Brazil: No-Smoking Capital

Tobacco cessation policies in Brazil have reduced smoking by half country-wide

(RxWiki News) When it comes to tobacco cessation, Brazil is the poster child for success. Brazil provides a great model for cutting smoking in half in 20 years at no financial burden to the nation.

A recent study analyzed data from 20 years of Brazil’s anti-smoking efforts. The study’s findings showed how an aggressive, anti-smoking campaign yielded serious results.

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David Levy, PhD, from the department of oncology at Georgetown University in Washington, DC, worked with the Brazilian National Cancer Institute (INCA) to investigate the success of anti-smoking policies in Brazil.

Since 1989, Brazil has been implementing serious tobacco control policies. They began with their first cigarette tax in 1990, then added warning labels in 1996 and smoke-free air laws.

In 1989, 35 percent of Brazilians smoked, which dropped, by 46 percent, down to 19 percent by 2008.

SimSmoke is a simulated tobacco control policy model that uses existing data to make estimates on how various restrictions on smoking would affect the overall population.

SimSmoke was designed to help configure which tobacco control policies have been most effective in helping people quit and saving lives.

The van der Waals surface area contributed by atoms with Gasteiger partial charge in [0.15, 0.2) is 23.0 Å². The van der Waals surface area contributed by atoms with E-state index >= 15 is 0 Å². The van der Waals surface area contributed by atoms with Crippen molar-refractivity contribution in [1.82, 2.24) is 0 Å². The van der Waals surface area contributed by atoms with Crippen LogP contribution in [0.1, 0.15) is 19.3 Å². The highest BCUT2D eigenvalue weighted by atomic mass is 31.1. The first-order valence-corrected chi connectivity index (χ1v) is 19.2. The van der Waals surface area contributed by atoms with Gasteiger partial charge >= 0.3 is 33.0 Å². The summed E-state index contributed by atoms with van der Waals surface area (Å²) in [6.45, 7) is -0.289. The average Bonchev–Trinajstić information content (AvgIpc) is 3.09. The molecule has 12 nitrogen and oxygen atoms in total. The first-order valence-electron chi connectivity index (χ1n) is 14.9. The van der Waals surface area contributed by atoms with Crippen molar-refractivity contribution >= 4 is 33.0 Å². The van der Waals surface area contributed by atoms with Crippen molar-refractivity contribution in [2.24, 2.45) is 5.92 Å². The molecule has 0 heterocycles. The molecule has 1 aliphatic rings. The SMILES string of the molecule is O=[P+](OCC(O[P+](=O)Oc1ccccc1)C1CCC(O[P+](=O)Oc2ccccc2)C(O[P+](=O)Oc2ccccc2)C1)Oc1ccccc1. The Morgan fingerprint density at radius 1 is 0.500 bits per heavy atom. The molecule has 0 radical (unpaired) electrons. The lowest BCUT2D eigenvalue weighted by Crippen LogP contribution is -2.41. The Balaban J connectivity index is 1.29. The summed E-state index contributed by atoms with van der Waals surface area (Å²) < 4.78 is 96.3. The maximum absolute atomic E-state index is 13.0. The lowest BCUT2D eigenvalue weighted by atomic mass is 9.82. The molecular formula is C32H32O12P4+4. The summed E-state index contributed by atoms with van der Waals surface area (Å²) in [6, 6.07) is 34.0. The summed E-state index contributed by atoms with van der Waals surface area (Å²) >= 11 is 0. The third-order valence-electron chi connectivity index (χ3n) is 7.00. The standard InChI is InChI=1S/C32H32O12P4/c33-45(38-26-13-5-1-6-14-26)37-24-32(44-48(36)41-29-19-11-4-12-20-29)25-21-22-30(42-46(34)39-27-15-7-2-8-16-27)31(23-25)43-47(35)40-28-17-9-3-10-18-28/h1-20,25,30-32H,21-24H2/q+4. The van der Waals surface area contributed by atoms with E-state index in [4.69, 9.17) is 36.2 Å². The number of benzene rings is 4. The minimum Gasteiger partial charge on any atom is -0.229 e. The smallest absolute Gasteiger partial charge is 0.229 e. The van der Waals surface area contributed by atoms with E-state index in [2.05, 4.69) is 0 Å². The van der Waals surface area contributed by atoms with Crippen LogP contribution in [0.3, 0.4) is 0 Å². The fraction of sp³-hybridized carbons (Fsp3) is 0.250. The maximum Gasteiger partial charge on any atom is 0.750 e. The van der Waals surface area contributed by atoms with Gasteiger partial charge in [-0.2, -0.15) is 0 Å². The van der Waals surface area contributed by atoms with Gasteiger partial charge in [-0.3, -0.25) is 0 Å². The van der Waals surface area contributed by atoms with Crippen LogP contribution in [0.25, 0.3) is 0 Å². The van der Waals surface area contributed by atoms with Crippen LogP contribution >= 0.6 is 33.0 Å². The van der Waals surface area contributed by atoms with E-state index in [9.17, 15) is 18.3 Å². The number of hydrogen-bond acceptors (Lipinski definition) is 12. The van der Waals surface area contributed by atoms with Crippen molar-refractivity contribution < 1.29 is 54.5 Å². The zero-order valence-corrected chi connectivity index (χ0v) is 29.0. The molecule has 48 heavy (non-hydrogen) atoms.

By incorporating existing data from Brazil’s policy, population and smoking data, the SimSmoke model has calculated by 2010 approximately 420,000 lives will have been spared from stricter tobacco control policies in Brazil.

The SimSmoke model estimated these changes in policy have reduced smoking percentages:

  • Cigarette taxes – 46 percent reduction
  • Smoke-free air laws – 14 percent reduction
  • Mass media campaigns – 6 percent reduction
  • Marketing restrictions – 14 percent reduction
  • Packaging health warning requirements – 8 percent reduction
  • Cessation treatment programs – 10 percent reduction

Based on these estimates approximately seven million Brazilian lives will have been saved from smoke-related deaths by 2050.

Authors concluded, “Brazil provides one of the outstanding public health success stories in reducing deaths due to smoking, and serves as a model for other low and middle income nations.”

“Brazil’s accomplishments demonstrate that, even for a middle income nation, reducing tobacco use is a “winnable battle” that carries huge dividends in terms of reducing mortality and morbidity.”

Brazil hopes to reduce smoking by another 39 percent by 2050. Authors noted that tobacco cessation policies in Brazil did not carry great governmental cost, but rather generated revenue through taxes.

This study was published in November in PLOS Medicine.

Funding support was provided by the U.S. National Cancer Institute. No conflicts of interest were reported.

Review Date: 
November 11, 2012